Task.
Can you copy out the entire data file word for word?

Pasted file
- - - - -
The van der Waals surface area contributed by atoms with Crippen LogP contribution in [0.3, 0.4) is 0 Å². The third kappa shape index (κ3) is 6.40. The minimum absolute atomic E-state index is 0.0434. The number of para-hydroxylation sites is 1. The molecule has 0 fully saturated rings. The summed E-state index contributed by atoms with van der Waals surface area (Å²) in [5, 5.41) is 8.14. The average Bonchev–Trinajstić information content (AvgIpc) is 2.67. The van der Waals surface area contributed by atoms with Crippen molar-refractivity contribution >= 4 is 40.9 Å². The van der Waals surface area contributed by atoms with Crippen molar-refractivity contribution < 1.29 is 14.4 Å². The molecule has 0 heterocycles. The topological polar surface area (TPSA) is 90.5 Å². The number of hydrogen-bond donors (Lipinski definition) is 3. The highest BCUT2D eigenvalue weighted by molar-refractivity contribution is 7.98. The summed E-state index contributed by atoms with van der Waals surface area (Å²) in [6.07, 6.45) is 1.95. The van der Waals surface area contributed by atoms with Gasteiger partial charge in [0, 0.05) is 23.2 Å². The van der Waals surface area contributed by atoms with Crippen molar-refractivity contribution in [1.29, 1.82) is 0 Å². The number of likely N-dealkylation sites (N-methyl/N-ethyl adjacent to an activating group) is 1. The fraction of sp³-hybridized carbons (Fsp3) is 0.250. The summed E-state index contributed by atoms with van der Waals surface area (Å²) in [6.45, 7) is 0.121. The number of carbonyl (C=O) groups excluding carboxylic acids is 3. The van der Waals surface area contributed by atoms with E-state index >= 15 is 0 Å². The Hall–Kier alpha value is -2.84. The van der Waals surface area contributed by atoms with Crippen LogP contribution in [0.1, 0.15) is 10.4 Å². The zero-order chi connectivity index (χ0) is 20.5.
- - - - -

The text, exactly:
The van der Waals surface area contributed by atoms with Crippen LogP contribution in [0.3, 0.4) is 0 Å². The third kappa shape index (κ3) is 6.40. The minimum absolute atomic E-state index is 0.0434. The number of para-hydroxylation sites is 1. The molecule has 0 fully saturated rings. The summed E-state index contributed by atoms with van der Waals surface area (Å²) in [5, 5.41) is 8.14. The average Bonchev–Trinajstić information content (AvgIpc) is 2.67. The van der Waals surface area contributed by atoms with Crippen molar-refractivity contribution >= 4 is 40.9 Å². The van der Waals surface area contributed by atoms with Crippen molar-refractivity contribution < 1.29 is 14.4 Å². The molecule has 0 heterocycles. The topological polar surface area (TPSA) is 90.5 Å². The number of hydrogen-bond donors (Lipinski definition) is 3. The highest BCUT2D eigenvalue weighted by molar-refractivity contribution is 7.98. The summed E-state index contributed by atoms with van der Waals surface area (Å²) in [6.07, 6.45) is 1.95. The van der Waals surface area contributed by atoms with Gasteiger partial charge in [0, 0.05) is 23.2 Å². The van der Waals surface area contributed by atoms with Crippen molar-refractivity contribution in [1.29, 1.82) is 0 Å². The number of likely N-dealkylation sites (N-methyl/N-ethyl adjacent to an activating group) is 1. The fraction of sp³-hybridized carbons (Fsp3) is 0.250. The summed E-state index contributed by atoms with van der Waals surface area (Å²) in [6.45, 7) is 0.121. The number of carbonyl (C=O) groups excluding carboxylic acids is 3. The van der Waals surface area contributed by atoms with E-state index >= 15 is 0 Å². The Hall–Kier alpha value is -2.84. The van der Waals surface area contributed by atoms with Crippen LogP contribution in [0.1, 0.15) is 10.4 Å². The zero-order chi connectivity index (χ0) is 20.5.